AES (NYSE:AES) returns hit a wall


If you’re looking for a multi-bagger, there are a few things to watch out for. Among other things, we will want to see two things; first, growth to return to on capital employed (ROCE) and on the other hand, an expansion of the amount capital employed. Simply put, these types of businesses are slot machines, meaning they continually reinvest their profits at ever-higher rates of return. However, after investigating AES (NYSE:AES), we don’t think current trends fit the mold of a multi-bagger.

Return on capital employed (ROCE): what is it?

Just to clarify if you’re not sure, ROCE is a measure of the pre-tax income (as a percentage) that a business earns on the capital invested in its business. The formula for this calculation on AES is:

Return on Capital Employed = Earnings Before Interest and Tax (EBIT) ÷ (Total Assets – Current Liabilities)

0.084 = $2.4 billion ÷ ($35 billion – $5.8 billion) (Based on the last twelve months to March 2022).

So, AES has a ROCE of 8.4%. On its own, that’s a poor return, but compared to the 3.7% average generated by the renewable energy industry, it’s much better.

See our latest analysis for AES

NYSE:AES Return on Capital Employed May 14, 2022

Above, you can see how AES’s current ROCE compares to its past returns on capital, but you can’t say anything about the past. If you want to see what analysts predict for the future, you should check out our free report for AES.

So what is the ROCE trend for AES?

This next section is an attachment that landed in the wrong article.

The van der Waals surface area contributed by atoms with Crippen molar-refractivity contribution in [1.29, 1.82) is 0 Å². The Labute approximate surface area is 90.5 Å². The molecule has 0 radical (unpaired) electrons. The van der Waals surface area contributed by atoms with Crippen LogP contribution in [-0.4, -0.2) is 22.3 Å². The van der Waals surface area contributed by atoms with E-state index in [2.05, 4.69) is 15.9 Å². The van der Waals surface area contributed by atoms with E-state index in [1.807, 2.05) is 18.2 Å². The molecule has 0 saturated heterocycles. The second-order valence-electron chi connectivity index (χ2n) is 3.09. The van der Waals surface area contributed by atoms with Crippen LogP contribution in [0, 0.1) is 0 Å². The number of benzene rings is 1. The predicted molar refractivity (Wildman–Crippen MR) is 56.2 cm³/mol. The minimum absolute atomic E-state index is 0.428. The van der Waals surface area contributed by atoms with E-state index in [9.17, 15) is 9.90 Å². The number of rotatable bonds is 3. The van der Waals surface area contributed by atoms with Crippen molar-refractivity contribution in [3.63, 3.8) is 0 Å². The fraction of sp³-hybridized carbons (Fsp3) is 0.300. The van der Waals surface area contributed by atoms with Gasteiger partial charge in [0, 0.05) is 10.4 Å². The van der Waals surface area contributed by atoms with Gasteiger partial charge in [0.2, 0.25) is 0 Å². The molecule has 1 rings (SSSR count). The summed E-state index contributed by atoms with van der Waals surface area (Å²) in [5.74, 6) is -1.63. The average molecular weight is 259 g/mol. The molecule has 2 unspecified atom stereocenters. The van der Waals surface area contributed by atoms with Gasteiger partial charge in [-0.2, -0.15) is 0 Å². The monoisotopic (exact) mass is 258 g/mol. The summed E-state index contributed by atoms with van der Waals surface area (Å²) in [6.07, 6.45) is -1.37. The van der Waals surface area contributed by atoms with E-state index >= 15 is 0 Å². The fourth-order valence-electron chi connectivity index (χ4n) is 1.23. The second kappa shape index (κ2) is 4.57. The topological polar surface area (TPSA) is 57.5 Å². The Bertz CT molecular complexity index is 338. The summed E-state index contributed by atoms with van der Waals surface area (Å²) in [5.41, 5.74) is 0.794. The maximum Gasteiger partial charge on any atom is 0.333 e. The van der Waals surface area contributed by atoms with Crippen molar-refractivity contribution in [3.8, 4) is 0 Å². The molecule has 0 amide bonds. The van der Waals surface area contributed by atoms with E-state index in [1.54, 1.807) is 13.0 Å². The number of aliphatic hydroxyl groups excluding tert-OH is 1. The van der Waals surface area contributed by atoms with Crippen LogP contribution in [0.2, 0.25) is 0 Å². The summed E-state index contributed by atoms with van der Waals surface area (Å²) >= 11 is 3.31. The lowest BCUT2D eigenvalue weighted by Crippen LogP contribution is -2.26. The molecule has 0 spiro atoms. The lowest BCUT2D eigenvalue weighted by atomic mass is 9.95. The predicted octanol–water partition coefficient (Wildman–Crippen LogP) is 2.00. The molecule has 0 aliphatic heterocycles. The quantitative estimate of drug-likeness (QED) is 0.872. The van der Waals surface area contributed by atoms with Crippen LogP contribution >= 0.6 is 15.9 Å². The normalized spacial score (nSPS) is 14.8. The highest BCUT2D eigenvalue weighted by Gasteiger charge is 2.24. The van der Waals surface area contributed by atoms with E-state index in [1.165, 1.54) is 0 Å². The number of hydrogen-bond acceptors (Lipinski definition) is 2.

Things have been fairly stable at AES, with its capital employed and returns on that capital remaining roughly the same over the past five years. It’s not uncommon to see this when looking at a mature, stable company that doesn’t reinvest earnings because it’s probably past that phase of the business cycle. So unless we see a substantial shift at AES in terms of ROCE and additional investment, we wouldn’t be holding our breath that it’s a multi-bagger. This probably explains why AES pays 36% of its income to shareholders in the form of dividends. Since the company does not reinvest in itself, it makes sense to distribute a portion of the profits among the shareholders.

The Key Takeaway

In summary, AES does not accumulate its profits but generates stable returns on the same amount of capital employed. Yet for long-term shareholders, the stock has offered them an incredible 114% return over the past five years, so the market appears to be optimistic about its future. Ultimately, if the underlying trends persist, we won’t be holding our breath that this is a multi-bagger going forward.

If you want to know some of the risks AES faces, we found 3 warning signs (2 are a little nasty!) that you should be aware of before investing here.

If you want to look for strong companies with excellent earnings, check out this free list of companies with strong balance sheets and impressive returns on equity.

This Simply Wall St article is general in nature. We provide commentary based on historical data and analyst forecasts only using unbiased methodology and our articles are not intended to be financial advice. It is not a recommendation to buy or sell stocks and does not take into account your objectives or financial situation. Our goal is to bring you targeted long-term analysis based on fundamental data. Note that our analysis may not take into account the latest announcements from price-sensitive companies or qualitative materials. Simply Wall St has no position in the stocks mentioned.

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